Zydeco is a form of music and dance that originated in southwest Louisiana. A strong extension of Louisiana's French and Creole culture, zydeco keeps a fast pace and a consistently upbeat tempo. Zydeco dancing has always been quite popular among African American and Creole groups in Louisiana. As long as you are light on your feet and have the ability to pick up steps quickly, you can learn how to zydeco dance in no time. So try the steps and "laissez les bon temps rouler" (let the good times roll).
Play "Call the Police" or a similar zydeco song. Take your right foot and move one step sideways. Allow your left foot to follow. Move your right foot and left foot in the same manner once again. You should have taken four steps to the right.
Move four steps to the left. Starting with your left foot, move one step back to the left and follow with your right foot. Repeat this step again by moving your left foot over toward your left. Follow once again with your right foot.
Move your right foot back and turn your body slightly to the right. Follow with your left foot and move two steps back once again. The majority of your body weight will fall on your right leg. Tap your right foot twice.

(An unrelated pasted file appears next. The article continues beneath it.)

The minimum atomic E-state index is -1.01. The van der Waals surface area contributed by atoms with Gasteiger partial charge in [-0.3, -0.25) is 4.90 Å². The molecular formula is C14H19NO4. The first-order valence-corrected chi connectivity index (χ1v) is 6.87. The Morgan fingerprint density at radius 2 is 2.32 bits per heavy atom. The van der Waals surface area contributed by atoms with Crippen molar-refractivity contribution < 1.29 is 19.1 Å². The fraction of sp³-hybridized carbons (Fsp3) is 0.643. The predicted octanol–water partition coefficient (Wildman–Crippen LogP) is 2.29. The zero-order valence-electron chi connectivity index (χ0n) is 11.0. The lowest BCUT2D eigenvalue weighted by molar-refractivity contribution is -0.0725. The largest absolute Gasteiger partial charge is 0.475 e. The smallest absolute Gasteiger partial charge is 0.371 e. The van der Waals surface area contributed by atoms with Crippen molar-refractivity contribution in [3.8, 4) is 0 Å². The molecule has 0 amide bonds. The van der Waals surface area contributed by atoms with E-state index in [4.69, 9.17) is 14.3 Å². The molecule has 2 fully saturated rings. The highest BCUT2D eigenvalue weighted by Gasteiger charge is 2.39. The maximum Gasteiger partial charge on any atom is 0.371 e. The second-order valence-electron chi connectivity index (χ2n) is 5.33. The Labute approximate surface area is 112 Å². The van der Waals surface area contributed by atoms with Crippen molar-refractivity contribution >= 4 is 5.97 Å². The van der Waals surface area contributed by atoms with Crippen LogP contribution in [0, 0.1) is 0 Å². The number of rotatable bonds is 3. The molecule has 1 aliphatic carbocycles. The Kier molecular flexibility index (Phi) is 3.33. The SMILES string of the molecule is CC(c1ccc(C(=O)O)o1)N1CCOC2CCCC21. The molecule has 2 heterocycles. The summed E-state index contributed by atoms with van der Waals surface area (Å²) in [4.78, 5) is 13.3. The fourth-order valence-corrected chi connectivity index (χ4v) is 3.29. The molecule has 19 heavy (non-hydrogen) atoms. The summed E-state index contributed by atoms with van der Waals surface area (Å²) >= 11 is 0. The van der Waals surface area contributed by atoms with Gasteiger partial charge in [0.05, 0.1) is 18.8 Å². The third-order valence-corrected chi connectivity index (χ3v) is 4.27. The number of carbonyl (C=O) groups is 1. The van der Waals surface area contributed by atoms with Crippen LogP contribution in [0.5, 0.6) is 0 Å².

Turn your body 180 degrees to change directions. You will now be facing the opposite direction.
Repeat the process again. You should automatically land on your right foot once you have turned 180 degrees. Start over again with your right foot and repeat all of the steps again.
If you cannot obtain your own copy of Stephanie McDee's "Call the Police," click on the Resources link.
Check out the zydeco dance in action on Youtube.com, see Resources below.
Once you have learned the zydeco steps, master them and add your own flair. Click on "How to Dance to Zydeco Music" below for more details on improving your moves.
Always keep up with the pace of the song. The actual footwork is always double-time. Do not slow down. It is important to keep up when line dancing to avoid throwing everyone off.
Remember, in zydeco music, you always start by moving to the right. Each time you turn and repeat the full line dance, start on your right foot and move to your right.
Meaghan Ellis has been writing short stories, newspaper articles, Web content and product research reports for over 12 years. While double majoring in business management and marketing at Southern University, she runs a home-based graphic design and Web content business.